The New York Times, as usual, gives op-ed space to right wing “free market” fundamentalists.
In The Price Is Right, August 3, 2005 Pankaj Ghemawat, a professor of business administration at Harvard and Ken A. Mark, a business consultant in Toronto, argue that Wal-Mart is good for workers.
According to one recent academic study, when Wal-Mart enters a market, prices decrease by 8 percent in rural areas and 5 percent in urban areas. With two-thirds of Wal-Mart stores in rural areas, this means that Wal-Mart saves its consumers something like $16 billion a year. And because Wal-Mart’s presence forces the store’s competitors to charge lower prices as well, this $16 billion figure understates the company’s real impact by at least half.
These kinds of savings to customers far exceed the costs that Wal-Mart supposedly imposes on society by securing subsidies, destroying jobs in competing stores, driving employees toward public welfare systems and creating urban sprawl. Even if these offenses could all be ascribed to Wal-Mart, their costs wouldn’t add up to anything like $16 billion.
….Wal-Mart’s customers tend to be the Americans who need the most help…..Without the much-maligned Wal-Mart, the rural poor, in particular, would pay several percentage points more for the food and other merchandise that after housing is their largest household expense.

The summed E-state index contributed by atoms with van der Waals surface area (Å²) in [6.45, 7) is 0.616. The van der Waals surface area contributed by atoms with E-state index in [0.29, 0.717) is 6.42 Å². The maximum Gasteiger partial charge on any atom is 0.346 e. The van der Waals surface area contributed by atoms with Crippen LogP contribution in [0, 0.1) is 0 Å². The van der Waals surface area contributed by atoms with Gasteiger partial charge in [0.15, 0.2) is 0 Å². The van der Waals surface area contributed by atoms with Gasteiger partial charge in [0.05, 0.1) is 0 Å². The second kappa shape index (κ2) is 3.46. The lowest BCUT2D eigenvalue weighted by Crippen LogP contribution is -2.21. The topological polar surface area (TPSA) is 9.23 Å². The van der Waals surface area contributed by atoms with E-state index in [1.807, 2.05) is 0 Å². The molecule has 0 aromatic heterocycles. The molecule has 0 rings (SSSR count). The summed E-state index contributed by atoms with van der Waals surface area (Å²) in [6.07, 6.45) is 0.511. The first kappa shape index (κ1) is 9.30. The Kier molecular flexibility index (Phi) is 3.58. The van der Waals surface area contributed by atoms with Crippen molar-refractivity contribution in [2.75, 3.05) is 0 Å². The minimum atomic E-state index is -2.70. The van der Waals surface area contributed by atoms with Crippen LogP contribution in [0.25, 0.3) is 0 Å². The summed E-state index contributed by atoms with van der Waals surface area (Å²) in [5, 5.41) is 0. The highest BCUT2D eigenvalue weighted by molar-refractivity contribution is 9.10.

Thus, the authors argue, “the debate around Wal-Mart isn’t really about a Marxist conflict between capital and labor”.
Bull. Marxism deals with systems, not companies. As long as labor lacks negotiating power, Wall Mart’s lowering cost of living contributes little to the living standards of the poor. It mostly enables other capitalist enterprises to pay less for unskilled labor. The “externalities” Wall-Mart imposes on society (health care costs, food stamps, etc.) do not subsidize Wal-Mart profits alone; they are a general subsidy to Corporate America as a whole.
Please tell the Times’ Public Editor that you would like to see some op-ed balance, for example, an op-ed response to this very fine application of neo-classical economics from a true Leftist economist, e.g. Jonathan Nitzan from York U., Gerard Dumenil from CNRS, Paris, David Harvey, etc.
Notice the “supposedly” in the costs that Wal-Mart supposedly imposes on society.
Our economists are precise in measuring Wal-Mart benefits, $16 Billion, but cavalier about the costs, supposedly some lower figure, if at all.
Does Ken Mark advise his clients to do cost-benefit analysis with the same cavalier attitude towards costs?
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